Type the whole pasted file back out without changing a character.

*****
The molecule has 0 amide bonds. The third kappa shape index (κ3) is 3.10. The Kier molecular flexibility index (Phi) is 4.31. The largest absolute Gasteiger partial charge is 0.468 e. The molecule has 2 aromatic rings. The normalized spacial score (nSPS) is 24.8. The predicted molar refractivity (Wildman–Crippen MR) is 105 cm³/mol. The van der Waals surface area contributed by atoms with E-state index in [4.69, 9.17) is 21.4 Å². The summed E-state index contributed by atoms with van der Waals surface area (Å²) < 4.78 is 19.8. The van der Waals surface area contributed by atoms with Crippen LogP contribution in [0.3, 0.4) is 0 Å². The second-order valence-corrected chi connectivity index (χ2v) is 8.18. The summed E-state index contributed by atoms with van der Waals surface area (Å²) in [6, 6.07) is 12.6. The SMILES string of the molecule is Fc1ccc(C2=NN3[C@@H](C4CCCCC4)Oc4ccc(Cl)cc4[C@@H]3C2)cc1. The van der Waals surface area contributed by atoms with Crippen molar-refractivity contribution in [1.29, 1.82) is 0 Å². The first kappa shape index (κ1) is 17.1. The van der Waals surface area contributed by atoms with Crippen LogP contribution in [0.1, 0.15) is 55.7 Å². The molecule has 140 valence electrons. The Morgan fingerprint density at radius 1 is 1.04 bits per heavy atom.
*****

The molecule has 0 amide bonds. The third kappa shape index (κ3) is 3.10. The Kier molecular flexibility index (Phi) is 4.31. The largest absolute Gasteiger partial charge is 0.468 e. The molecule has 2 aromatic rings. The normalized spacial score (nSPS) is 24.8. The predicted molar refractivity (Wildman–Crippen MR) is 105 cm³/mol. The van der Waals surface area contributed by atoms with E-state index in [4.69, 9.17) is 21.4 Å². The summed E-state index contributed by atoms with van der Waals surface area (Å²) < 4.78 is 19.8. The van der Waals surface area contributed by atoms with Crippen LogP contribution in [0.3, 0.4) is 0 Å². The second-order valence-corrected chi connectivity index (χ2v) is 8.18. The summed E-state index contributed by atoms with van der Waals surface area (Å²) in [6, 6.07) is 12.6. The SMILES string of the molecule is Fc1ccc(C2=NN3[C@@H](C4CCCCC4)Oc4ccc(Cl)cc4[C@@H]3C2)cc1. The van der Waals surface area contributed by atoms with Crippen molar-refractivity contribution in [1.29, 1.82) is 0 Å². The first kappa shape index (κ1) is 17.1. The van der Waals surface area contributed by atoms with Crippen LogP contribution in [0.1, 0.15) is 55.7 Å². The molecule has 140 valence electrons. The Morgan fingerprint density at radius 1 is 1.04 bits per heavy atom.